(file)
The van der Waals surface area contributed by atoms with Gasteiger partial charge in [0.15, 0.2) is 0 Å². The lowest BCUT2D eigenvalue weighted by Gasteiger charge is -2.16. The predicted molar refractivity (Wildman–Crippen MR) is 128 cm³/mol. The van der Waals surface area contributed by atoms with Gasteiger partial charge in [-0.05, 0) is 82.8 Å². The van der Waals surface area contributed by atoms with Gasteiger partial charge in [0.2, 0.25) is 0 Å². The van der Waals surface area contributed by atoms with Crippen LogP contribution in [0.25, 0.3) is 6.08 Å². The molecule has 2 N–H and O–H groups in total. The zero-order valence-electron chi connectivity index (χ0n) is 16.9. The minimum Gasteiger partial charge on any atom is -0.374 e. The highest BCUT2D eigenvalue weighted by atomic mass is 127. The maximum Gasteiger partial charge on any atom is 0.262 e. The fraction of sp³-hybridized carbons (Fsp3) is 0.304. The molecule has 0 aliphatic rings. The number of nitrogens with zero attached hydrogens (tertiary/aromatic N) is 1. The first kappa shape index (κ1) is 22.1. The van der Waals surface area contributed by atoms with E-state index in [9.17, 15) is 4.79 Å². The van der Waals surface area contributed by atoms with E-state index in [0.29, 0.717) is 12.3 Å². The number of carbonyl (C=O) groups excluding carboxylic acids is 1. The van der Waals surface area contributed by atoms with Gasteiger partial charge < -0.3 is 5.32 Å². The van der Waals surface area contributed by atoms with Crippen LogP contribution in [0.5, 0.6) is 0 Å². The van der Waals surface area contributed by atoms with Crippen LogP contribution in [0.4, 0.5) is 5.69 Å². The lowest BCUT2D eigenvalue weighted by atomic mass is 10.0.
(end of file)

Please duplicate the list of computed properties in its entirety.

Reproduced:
The van der Waals surface area contributed by atoms with Gasteiger partial charge in [0.15, 0.2) is 0 Å². The lowest BCUT2D eigenvalue weighted by Gasteiger charge is -2.16. The predicted molar refractivity (Wildman–Crippen MR) is 128 cm³/mol. The van der Waals surface area contributed by atoms with Gasteiger partial charge in [-0.05, 0) is 82.8 Å². The van der Waals surface area contributed by atoms with Gasteiger partial charge in [0.2, 0.25) is 0 Å². The van der Waals surface area contributed by atoms with Crippen LogP contribution in [0.25, 0.3) is 6.08 Å². The molecule has 2 N–H and O–H groups in total. The zero-order valence-electron chi connectivity index (χ0n) is 16.9. The minimum Gasteiger partial charge on any atom is -0.374 e. The highest BCUT2D eigenvalue weighted by atomic mass is 127. The maximum Gasteiger partial charge on any atom is 0.262 e. The fraction of sp³-hybridized carbons (Fsp3) is 0.304. The molecule has 0 aliphatic rings. The number of nitrogens with zero attached hydrogens (tertiary/aromatic N) is 1. The first kappa shape index (κ1) is 22.1. The van der Waals surface area contributed by atoms with E-state index in [9.17, 15) is 4.79 Å². The van der Waals surface area contributed by atoms with E-state index in [0.29, 0.717) is 12.3 Å². The number of carbonyl (C=O) groups excluding carboxylic acids is 1. The van der Waals surface area contributed by atoms with Gasteiger partial charge < -0.3 is 5.32 Å². The van der Waals surface area contributed by atoms with Crippen LogP contribution in [0.5, 0.6) is 0 Å². The van der Waals surface area contributed by atoms with Crippen LogP contribution in [0.4, 0.5) is 5.69 Å². The lowest BCUT2D eigenvalue weighted by atomic mass is 10.0.